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Decision of the European Ombudsman on complaint 905/2001/GG against the European Commission


Strasbourg, 29 November 2001

Dear Mr I.,

On 18 June 2001, you submitted, acting on behalf of the Austrian village Deutsch Griffen, a complaint against the European Commission concerning the latter’s handling of an application for a grant towards a town-twinning project.

On 27 June 2001, I forwarded the complaint to the Commission for its comments.

The Commission sent its opinion on your complaint on 3 October 2001. I forwarded the Commission's opinion to you on 4 October 2001 with an invitation to make observations, if you so wished. On 7 November 2001, you sent me your observations on the Commission’s opinion.

I am now writing to let you know the results of the inquiries that have been made.

THE COMPLAINT

The complainant, an Austrian MEP, intervened on behalf of the Austrian village Deutsch Griffen. In March 2001, the said village applied (using the relevant standard form) for an EU grant towards a project organised in the context of its twinning agreement with a German town. This project was due to take place between 15 and 17 June 2001. Half of the costs of the event were to be borne by the Austrian village. The standard form contains a declaration to this effect (part 6 of the form) signed by the mayor of the Austrian village.

In part 3 of the form filled in by the applicant the costs of the event (box on the left-hand side) had been calculated as € 7 206 whilst under the column 'financing plan' (box on the right-hand side) the Austrian village had only mentioned the amount of € 3 603 (i.e., 50 %) it was requesting as a grant. The Austrian village had proceeded likewise in part 4 of the form where it had set out the costs of transport (€ 5 090) and the amount of the grant requested (€ 2 545, i.e. 50 %).

On 3 May 2001, the Commission wrote to the Austrian village to inform it that its application had been rejected. The Commission enclosed a 'list of reasons for rejection' on which the following reason had been ticked: 'The budget is not balanced'.

The Austrian village then turned to the complainant for help who sent two e-mails to the case-handler at the Commission (28 May and 1 June 2001). In the first of these e-mail messages, he pointed out that the Austrian village appeared to have made a formal mistake by omitting to include the contribution of the applicant in part 3 of the form. He therefore asked the Commission to permit the Austrian village to resubmit this part of the application. The complainant subsequently also sent a fax to Mrs Reding, the Member of the Commission in charge of the matter (5 June 2001). In the absence of a reply to any of these letters, the complainant turned to the Ombudsman for help.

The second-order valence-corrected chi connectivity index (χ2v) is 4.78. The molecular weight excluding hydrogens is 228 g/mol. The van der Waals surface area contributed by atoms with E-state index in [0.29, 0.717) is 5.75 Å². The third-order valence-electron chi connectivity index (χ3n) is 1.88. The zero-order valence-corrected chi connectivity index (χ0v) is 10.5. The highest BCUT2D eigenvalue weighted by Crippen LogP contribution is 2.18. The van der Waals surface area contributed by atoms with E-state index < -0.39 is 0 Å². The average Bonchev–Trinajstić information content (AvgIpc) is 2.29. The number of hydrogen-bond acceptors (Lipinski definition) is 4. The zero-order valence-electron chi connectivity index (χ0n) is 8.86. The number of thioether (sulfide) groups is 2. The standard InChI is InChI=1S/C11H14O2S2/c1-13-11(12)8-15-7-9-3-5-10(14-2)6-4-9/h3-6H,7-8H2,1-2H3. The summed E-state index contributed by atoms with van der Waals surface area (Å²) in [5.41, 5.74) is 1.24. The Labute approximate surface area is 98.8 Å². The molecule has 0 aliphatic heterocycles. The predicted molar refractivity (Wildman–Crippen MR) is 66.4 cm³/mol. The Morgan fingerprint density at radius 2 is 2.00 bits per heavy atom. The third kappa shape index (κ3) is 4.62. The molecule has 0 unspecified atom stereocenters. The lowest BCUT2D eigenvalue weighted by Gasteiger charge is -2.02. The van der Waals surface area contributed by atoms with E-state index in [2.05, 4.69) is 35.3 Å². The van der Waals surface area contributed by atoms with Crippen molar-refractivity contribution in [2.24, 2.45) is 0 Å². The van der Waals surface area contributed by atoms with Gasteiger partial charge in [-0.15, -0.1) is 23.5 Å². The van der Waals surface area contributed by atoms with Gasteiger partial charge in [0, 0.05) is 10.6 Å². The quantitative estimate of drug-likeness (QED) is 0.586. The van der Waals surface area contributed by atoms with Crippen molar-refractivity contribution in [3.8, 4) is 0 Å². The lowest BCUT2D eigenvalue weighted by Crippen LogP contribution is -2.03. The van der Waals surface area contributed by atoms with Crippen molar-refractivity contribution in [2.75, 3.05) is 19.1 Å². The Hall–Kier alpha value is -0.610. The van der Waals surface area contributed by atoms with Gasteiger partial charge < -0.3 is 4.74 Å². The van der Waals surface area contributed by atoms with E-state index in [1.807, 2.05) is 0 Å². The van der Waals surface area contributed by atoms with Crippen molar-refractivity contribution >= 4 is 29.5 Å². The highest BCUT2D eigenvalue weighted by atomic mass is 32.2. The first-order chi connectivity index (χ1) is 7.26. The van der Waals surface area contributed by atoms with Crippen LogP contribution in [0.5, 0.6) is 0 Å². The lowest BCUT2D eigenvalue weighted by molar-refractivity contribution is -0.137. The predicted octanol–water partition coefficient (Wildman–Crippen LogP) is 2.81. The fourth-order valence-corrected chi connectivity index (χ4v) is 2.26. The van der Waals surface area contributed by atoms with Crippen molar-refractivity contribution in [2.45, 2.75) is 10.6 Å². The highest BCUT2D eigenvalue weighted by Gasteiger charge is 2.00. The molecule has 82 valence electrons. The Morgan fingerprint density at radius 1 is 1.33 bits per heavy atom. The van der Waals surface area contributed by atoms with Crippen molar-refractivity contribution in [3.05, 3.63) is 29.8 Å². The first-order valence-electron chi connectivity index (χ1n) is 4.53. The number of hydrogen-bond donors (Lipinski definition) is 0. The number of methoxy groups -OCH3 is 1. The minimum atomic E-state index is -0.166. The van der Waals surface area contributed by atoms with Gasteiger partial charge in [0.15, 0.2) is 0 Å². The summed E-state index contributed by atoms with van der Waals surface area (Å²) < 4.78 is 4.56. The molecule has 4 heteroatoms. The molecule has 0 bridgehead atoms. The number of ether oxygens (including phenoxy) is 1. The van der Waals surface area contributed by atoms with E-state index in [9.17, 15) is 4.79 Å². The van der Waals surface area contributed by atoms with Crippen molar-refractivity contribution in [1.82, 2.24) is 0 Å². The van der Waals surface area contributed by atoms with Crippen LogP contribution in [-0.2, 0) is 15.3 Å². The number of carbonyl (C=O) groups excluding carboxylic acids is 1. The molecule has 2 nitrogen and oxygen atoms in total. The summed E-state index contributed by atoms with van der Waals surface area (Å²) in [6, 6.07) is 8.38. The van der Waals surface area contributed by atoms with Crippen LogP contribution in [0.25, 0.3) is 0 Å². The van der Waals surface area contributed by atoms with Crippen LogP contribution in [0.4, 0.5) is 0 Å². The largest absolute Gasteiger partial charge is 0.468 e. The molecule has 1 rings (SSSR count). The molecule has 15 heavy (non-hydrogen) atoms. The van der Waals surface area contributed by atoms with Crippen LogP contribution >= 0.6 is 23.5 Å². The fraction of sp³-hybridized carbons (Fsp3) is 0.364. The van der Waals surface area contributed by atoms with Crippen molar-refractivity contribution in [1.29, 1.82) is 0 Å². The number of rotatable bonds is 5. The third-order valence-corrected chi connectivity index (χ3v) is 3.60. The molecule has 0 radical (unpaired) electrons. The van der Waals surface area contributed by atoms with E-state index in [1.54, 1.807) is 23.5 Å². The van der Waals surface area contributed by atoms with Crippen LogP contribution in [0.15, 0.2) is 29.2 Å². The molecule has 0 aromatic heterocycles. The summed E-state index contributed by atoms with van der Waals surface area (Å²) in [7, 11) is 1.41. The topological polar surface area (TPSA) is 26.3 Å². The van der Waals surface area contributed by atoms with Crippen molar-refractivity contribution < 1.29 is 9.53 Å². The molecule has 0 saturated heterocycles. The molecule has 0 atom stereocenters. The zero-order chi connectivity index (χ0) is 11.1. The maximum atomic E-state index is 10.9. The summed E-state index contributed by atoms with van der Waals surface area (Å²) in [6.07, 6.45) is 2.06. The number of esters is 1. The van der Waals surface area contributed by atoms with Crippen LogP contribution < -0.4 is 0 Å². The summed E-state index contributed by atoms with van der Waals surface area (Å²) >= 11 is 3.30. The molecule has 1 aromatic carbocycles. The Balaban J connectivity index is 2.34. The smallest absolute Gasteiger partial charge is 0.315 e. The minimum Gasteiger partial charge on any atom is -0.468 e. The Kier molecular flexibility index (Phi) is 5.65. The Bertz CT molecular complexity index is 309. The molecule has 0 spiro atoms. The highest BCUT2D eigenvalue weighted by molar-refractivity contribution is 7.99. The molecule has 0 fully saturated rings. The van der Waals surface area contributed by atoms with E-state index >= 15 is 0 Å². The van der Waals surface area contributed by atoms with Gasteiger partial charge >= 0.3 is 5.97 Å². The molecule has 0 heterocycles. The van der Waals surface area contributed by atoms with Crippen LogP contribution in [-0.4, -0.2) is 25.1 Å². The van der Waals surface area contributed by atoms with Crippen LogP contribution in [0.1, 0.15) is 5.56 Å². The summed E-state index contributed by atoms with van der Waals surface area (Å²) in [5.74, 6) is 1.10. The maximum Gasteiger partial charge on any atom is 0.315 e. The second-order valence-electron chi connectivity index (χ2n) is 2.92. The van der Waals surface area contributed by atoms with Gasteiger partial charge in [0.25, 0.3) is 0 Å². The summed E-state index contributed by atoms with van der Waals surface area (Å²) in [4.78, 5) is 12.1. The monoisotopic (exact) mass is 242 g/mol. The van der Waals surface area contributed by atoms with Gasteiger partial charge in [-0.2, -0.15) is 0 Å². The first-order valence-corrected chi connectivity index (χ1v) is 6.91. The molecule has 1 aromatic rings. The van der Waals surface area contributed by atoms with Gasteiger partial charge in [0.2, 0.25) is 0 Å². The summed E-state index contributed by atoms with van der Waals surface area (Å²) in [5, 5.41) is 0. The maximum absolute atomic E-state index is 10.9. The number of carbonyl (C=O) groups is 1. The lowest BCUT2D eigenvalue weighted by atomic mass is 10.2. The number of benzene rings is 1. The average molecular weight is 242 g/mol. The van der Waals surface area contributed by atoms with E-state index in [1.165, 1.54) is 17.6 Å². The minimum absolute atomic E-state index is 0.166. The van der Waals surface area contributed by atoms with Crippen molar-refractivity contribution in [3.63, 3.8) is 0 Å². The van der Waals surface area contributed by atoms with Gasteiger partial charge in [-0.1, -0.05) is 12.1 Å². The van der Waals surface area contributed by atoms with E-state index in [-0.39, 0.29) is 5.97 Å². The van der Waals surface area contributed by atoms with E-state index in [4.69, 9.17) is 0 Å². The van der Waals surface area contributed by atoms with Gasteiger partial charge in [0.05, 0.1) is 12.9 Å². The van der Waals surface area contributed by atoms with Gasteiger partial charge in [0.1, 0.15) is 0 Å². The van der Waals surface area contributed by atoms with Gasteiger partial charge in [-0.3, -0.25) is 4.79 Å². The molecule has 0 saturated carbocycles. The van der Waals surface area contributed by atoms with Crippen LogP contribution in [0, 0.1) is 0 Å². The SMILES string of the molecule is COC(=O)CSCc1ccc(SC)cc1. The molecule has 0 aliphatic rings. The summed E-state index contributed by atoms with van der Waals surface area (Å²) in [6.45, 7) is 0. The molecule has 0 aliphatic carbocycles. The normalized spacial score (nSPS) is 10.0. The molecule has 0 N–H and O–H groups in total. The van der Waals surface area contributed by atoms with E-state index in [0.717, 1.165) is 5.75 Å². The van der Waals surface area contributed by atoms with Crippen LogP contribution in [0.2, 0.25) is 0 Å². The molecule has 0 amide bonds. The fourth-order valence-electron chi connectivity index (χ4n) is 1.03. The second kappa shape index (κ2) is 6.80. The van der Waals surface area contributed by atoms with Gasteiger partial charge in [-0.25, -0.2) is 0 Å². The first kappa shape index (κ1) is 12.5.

In his complaint, the complainant made the following allegations:

(1) The Commission had failed to reply to his letters

(2) The Commission had unfairly rejected the application on purely formal grounds

THE INQUIRY

The complaint was sent to the Commission for its opinion.

The Commission’s opinion

In its opinion, the Commission made the following comments:

The Commission had received approximately 1 300 applications for grants. For the handling of all these applications the service responsible for town-twinning grants had to make full use of all its human resources and of all the time available. During this period of time, some delays in the treatment of incoming post were considered to be normal. Mr Van der Pas, the Director-General of Directorate-General Education and Culture, had addressed a detailed two-page reply to the complainant on 11 July 2001.

The application of the Austrian village had not been selected since it had not been in conformity with the rules set out in the relevant call for proposals(1). The budget included in the application had not been clearly balanced, showing expenditure and income for the proposed activity, and it had not been "accompanied by details of expenditure and income, stating unit costs", as required by point 7.1.b) of the above-mentioned text. Without a clear and detailed presentation of the budget, the selection committee was unable to judge whether all the costs included in an application were eligible for Community funding.